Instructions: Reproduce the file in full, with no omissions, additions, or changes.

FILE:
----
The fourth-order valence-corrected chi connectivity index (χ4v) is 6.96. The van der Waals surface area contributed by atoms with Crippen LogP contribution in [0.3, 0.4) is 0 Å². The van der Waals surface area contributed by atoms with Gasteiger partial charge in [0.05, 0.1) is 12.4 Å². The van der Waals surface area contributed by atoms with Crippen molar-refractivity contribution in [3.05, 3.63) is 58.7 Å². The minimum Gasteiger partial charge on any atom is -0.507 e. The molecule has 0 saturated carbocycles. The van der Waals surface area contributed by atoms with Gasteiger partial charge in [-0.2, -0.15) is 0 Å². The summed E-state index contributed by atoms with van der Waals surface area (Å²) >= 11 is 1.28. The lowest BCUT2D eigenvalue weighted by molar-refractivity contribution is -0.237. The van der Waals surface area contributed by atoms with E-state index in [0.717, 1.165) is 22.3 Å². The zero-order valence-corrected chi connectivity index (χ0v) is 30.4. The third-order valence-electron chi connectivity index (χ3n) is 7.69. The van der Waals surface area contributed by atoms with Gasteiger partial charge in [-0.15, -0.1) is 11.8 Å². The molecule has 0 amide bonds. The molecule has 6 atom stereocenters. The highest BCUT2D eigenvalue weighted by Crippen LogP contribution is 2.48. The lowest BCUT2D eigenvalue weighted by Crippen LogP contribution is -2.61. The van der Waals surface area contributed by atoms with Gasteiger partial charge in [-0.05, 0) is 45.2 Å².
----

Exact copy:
The fourth-order valence-corrected chi connectivity index (χ4v) is 6.96. The van der Waals surface area contributed by atoms with Crippen LogP contribution in [0.3, 0.4) is 0 Å². The van der Waals surface area contributed by atoms with Gasteiger partial charge in [0.05, 0.1) is 12.4 Å². The van der Waals surface area contributed by atoms with Crippen molar-refractivity contribution in [3.05, 3.63) is 58.7 Å². The minimum Gasteiger partial charge on any atom is -0.507 e. The molecule has 0 saturated carbocycles. The van der Waals surface area contributed by atoms with Gasteiger partial charge in [-0.2, -0.15) is 0 Å². The summed E-state index contributed by atoms with van der Waals surface area (Å²) >= 11 is 1.28. The lowest BCUT2D eigenvalue weighted by molar-refractivity contribution is -0.237. The van der Waals surface area contributed by atoms with E-state index in [0.717, 1.165) is 22.3 Å². The zero-order valence-corrected chi connectivity index (χ0v) is 30.4. The third-order valence-electron chi connectivity index (χ3n) is 7.69. The van der Waals surface area contributed by atoms with Gasteiger partial charge in [-0.15, -0.1) is 11.8 Å². The molecule has 0 amide bonds. The molecule has 6 atom stereocenters. The highest BCUT2D eigenvalue weighted by Crippen LogP contribution is 2.48. The lowest BCUT2D eigenvalue weighted by Crippen LogP contribution is -2.61. The van der Waals surface area contributed by atoms with Gasteiger partial charge in [-0.05, 0) is 45.2 Å².